High school teacher Jasmine Boddie, though not a homeschooling parent, seen here at home helping her children with school work Sept 2020. Photo by Aswad Walker.

By Maya Pottiger for Word in Black

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In the pandemic-related “mass exodus” from public schools, it’s younger students, mainly kindergarteners, who are opting into other forms of schooling.

Across the country, more than 340,000 kindergarten-aged students, about 9%, haven’t enrolled in public school. According to a New York Times analysis of government data, the steepest drops in enrollment came in elementary-aged students, while enrollment actually increased in high school grade levels.

A previous Word In Black analysis found that while enrollment declined nationwide, it was sharpest among kindergarteners. At the time, the Office of the State Superintendent of Education in Washington, D.C. announced a continuation in fewer public school applications for the 2021-2020 school year, citing a 21% drop in total applications. The report noted the largest declines were in “pre-K 3 and non-entry grades.”

The Times also found that the decline in kindergarten students was largest in schools in the poorest neighborhoods.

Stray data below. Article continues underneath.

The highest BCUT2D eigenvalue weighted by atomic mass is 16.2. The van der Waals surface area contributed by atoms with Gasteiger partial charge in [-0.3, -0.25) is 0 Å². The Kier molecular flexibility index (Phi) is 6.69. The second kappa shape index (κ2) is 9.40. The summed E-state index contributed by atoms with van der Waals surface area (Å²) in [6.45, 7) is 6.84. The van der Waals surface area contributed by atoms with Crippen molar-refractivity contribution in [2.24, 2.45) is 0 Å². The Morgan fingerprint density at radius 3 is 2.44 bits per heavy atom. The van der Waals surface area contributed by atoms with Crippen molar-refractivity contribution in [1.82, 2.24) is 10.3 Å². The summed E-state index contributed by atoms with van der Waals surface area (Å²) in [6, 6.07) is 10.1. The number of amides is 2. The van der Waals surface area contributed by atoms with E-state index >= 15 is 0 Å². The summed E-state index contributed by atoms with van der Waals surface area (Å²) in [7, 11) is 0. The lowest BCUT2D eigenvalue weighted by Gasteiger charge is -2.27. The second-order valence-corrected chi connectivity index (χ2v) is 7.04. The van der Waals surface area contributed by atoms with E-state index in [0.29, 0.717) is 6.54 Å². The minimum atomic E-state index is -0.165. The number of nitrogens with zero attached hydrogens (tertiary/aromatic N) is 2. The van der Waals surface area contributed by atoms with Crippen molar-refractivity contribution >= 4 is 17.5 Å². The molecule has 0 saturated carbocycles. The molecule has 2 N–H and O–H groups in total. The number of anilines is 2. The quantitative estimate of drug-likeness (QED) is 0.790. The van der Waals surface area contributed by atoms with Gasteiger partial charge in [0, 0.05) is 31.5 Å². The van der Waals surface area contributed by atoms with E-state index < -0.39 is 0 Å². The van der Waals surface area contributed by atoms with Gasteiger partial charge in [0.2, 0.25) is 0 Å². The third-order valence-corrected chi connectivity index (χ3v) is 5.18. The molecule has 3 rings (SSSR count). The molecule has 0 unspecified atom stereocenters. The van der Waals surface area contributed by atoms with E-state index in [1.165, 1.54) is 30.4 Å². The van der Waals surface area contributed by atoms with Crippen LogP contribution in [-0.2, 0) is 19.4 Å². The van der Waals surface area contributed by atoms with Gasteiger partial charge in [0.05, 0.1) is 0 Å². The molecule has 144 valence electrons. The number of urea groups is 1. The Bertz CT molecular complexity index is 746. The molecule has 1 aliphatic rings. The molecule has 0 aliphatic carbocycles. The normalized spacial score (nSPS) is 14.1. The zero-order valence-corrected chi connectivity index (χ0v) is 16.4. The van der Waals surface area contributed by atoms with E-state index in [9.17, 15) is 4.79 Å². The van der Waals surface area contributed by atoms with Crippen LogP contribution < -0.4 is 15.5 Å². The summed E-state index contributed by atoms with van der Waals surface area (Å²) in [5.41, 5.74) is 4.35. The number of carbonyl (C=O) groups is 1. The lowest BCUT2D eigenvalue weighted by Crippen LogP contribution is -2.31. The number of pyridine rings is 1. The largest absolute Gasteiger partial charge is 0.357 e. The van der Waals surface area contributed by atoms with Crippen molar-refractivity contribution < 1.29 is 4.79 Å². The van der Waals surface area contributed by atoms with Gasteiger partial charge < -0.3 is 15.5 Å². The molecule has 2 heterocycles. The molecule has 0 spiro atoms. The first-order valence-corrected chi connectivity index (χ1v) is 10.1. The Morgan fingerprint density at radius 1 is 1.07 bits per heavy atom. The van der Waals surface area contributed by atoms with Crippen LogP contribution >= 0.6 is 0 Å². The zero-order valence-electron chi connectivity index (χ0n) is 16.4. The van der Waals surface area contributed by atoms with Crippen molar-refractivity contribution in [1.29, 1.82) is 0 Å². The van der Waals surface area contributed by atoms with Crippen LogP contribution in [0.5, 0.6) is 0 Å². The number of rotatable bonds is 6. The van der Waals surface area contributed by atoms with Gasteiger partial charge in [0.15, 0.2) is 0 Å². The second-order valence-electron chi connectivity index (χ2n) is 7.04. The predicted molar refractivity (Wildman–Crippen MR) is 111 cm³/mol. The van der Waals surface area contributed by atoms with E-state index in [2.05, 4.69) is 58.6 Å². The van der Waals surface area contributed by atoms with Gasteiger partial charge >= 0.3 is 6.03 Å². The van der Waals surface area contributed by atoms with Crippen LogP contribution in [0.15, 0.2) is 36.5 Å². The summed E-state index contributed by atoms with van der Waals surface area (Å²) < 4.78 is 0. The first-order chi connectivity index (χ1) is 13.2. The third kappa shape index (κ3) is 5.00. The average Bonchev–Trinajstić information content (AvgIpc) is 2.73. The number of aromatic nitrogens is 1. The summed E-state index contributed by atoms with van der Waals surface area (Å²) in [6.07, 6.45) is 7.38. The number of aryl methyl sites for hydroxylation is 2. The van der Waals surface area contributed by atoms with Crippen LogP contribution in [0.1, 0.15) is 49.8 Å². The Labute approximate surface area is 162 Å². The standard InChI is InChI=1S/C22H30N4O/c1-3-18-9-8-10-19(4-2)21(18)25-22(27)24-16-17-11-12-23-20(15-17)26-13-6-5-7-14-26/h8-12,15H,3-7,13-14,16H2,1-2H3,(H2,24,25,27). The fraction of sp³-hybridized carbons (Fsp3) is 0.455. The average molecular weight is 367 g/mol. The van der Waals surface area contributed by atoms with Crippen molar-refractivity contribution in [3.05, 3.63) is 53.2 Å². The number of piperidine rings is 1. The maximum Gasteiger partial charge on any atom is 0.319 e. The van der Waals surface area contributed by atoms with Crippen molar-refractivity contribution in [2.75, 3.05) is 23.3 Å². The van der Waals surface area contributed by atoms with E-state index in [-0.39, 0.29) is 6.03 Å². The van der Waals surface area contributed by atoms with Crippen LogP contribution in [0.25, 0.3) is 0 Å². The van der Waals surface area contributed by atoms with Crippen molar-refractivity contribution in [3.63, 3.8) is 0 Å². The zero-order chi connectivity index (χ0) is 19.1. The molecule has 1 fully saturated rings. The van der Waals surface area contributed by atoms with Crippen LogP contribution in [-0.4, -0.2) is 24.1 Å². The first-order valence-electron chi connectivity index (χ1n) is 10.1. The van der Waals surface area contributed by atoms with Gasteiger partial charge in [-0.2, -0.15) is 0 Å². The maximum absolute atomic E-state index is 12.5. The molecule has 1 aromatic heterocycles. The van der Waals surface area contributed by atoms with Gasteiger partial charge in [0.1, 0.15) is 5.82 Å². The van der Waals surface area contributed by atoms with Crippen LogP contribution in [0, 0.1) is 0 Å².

In D.C., many families are turning to homeschooling. Citing health concerns, special needs and culture competency, Black families saw a huge jump in home school, up from 3.3% in April 2020 to 16.6% in October.

This trend was highlighted by the New Yorker in June. The article discusses the struggles Black families go through when deciding to pull out of public education: “Winning access to public education was one of the central victories of the civil-rights movement. Several parents had relatives who saw homeschooling as ‘a slap in the face’ to the legacy of Brown v. Board of Education.”

However, especially as Critical Race Theory is being lambasted, the ability to create your own curriculum was a draw. It is important to note that CRT was not taught in K-12 schools and was previously only common in some higher academic circles.

“We are not seeing ourselves in textbooks,” Maryland-based LaNissir James told the New Yorker. “I love traditional American history, but I like to take my kids to the Museum of African American History and Culture and say, O.K., here’s what was going on with Black people in 1800.”

Parents transitioning to homeschooling have found a vast amount of online curriculums available for free or for an affordable cost. One of the most popular offerings, according to the New Yorker, was former Fort Lauderdale teacher Iman Alleyne’s course called Black History from a Decolonized Perspective.

“When we talk about being in spaces where our histories are continuously distorted or ignored, where a child cannot see themselves or their ancestors in the retellings of stories on how things have been created or develop, that is an assault on your mental state,” Khadijah Z. Ali-Coleman, who is working on a book about Black homeschooling, told the Washington Post. “Home schooling becomes a safe space.”